Monday, September 12, 2005

Learning Curve on Omaha 8OB

I played my first session in Omaha at the casino last week. I'd give myself an overall grade of a C. I missed a couple of bets with my good hands, and I chased a couple of hands too far. Overall I lost $40 over 2 hours.

Surprisingly the thing I struggled the most with, was how to look at my cards. I tried two at a time in the hold'em mode or stacking all 4 on top of each other and picking them up. Sometimes I just looked one at a time. I tried to watch how the others did it, but they seemed to all do it differently.

These are just random things I have figured out finally in Omaha that should help:
1. You need both cards of the same suit to make a flush. This also means that once 3 of the same suit hit the board, the other suits do not matter. In other words, you are not charging someone with a flush draw if there are 3 of the same suit on the board. He already has the flush or he can't get there. That is different from Hold'em
2. Be aware that playing for one side of the pot also opens you up to being quartered which very rarely makes you any money.
3. It probably only takes one or two big pots in a session at Omaha to make money. The casino has a kill pot, if the previous pot is over $50. This means that at least 25% of the hands dealt are kill pots.

I have also had the urge to play more big tournaments lately after reading Harrington's second book. My results have been the same, so basically I have been pissing money away. It is mind boggling to consider how tough it would be to be a pro player that only plays tournaments. Not only do you have to be lucky enough to have your big favorite hands hold up, but invariably you will be in pots where you are only slightly ahead or even behind. Guess what? You need to win most of those too.

My last tournament was a $22 with over 2000 players. I managed to build my stack up to 4000 and was the chip leader at my table by at least 1000. I had hit 3 different sets to build this up. Then everything turned.

I bluffed off a good amount of chips with a busted straight draw and flush draw. I chased about 3 other straights (with the correct odds) and didn't hit one. Finally I am short stacked and after one limper, I move all in with A6 off. Everyone folds past the blinds and the original limper calls and turns over Ace Queen. I hate it when someone limps with good cards. It just seems so stupid to me. So I think I finished in 800 something place.

On Monday 9-12 I played 4-8 Holdem at the Casino during their Monday Night Football promotion. My table was the perfect combination of a couple of tight players that could be pushed around and a bunch of loose passive calling stations. Unfortunately I dug myself a hole and couldn't climb out. A few times I won a couple of hands in a row to get back to even and then the chips just slowly bled away again waiting for a good hand. I lost $40 by the end of the night.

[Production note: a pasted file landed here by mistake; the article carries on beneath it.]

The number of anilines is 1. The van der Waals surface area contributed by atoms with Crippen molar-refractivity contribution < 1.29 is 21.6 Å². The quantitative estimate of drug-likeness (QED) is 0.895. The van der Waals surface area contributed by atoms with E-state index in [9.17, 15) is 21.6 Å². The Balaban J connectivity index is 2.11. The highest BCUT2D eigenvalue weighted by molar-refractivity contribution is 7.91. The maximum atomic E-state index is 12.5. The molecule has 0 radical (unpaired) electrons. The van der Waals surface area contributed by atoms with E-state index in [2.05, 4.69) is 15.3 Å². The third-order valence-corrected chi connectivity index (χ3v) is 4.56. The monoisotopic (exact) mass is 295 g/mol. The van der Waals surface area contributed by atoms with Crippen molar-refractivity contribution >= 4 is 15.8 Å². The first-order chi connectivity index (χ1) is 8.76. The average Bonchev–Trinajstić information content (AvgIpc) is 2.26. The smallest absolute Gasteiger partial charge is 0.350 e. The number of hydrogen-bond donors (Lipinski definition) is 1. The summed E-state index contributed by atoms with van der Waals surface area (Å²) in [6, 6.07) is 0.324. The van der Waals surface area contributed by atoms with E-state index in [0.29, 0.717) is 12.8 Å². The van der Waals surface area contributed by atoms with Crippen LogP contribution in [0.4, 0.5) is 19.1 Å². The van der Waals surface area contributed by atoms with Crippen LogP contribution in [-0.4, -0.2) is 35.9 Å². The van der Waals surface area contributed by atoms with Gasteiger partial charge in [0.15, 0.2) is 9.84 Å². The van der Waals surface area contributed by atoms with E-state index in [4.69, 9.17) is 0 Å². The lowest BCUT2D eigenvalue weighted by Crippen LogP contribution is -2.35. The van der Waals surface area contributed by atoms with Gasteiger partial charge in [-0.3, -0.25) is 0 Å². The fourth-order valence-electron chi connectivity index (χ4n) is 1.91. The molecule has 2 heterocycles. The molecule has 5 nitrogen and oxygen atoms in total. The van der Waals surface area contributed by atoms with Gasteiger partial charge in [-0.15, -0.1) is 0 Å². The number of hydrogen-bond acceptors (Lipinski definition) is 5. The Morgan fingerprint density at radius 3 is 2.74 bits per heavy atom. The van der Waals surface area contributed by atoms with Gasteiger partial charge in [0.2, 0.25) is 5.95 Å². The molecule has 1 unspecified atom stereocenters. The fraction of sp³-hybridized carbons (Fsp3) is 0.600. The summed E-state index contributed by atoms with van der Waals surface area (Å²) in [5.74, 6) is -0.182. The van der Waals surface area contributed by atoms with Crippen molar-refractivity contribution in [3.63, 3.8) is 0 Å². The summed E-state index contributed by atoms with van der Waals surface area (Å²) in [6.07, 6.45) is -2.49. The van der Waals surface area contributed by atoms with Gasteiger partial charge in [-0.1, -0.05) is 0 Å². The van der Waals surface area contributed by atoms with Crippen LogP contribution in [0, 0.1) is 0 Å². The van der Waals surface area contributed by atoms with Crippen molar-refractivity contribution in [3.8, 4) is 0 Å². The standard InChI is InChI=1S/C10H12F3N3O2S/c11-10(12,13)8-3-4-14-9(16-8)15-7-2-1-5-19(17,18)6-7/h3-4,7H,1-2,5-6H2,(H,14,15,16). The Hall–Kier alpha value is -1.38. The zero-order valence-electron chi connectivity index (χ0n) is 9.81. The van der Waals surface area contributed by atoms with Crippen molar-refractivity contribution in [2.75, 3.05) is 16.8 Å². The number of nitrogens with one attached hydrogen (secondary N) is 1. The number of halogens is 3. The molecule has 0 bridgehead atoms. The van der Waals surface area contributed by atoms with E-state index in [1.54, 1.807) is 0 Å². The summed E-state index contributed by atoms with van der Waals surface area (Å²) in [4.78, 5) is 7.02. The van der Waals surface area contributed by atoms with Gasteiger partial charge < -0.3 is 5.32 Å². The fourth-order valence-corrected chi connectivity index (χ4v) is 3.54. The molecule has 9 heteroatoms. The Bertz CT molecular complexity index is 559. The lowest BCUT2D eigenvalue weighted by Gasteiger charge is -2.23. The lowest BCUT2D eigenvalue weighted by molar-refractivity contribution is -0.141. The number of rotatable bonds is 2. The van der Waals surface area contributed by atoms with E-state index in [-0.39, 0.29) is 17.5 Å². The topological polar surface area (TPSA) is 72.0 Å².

My one highlight was a great laydown. I had won the previous two pots so I had the Kill. I posted $8. A middle position player went all in for $16. The player on the big blind to my right reraised to $24. I looked down and found two Queens. The same hand I won the last pot with.

The player on my right was just having horrible luck. In the 2 hours I had played with him he had at least 4 high pocket pairs beaten by straights or flushes. Plus he always called down with top pair and bad kickers. But the big tell, is that he never raised preflop unless he had a good high pocket pair. Knowing this I decided to just call his raise instead of reraising.

The flop came Ace-7-Jack rainbow. The BB led out. Seeing the Ace I decided to fold. He turned over Ace-10 of diamonds and beat the all in player for the pot.

Now running the play over again in my head, there are other ways to play this hand. I could have reraised preflop. Knowing what he had now, he probably calls and check raises me on the flop. If he caps it preflop I can be pretty sure that I am only playing for set value. If he was really smart he would check the flop and see if I bet. Then he could check raise me. I think if he had AA or KK though he might have just led out.

All in all, my read was not perfect but I did manage to lose the least amount possible.

Another rule I learned the hard way for hold'em. When you flop two pair with Ace little, play it as fast as possible. I slow played my hand into oblivion when the board paired and my kicker sucked. No more check raises, just lead out or raise when it's bet to you. Maybe I can squeeze out the other Ace or someone with the middle or low pair who might hit the set down the road.


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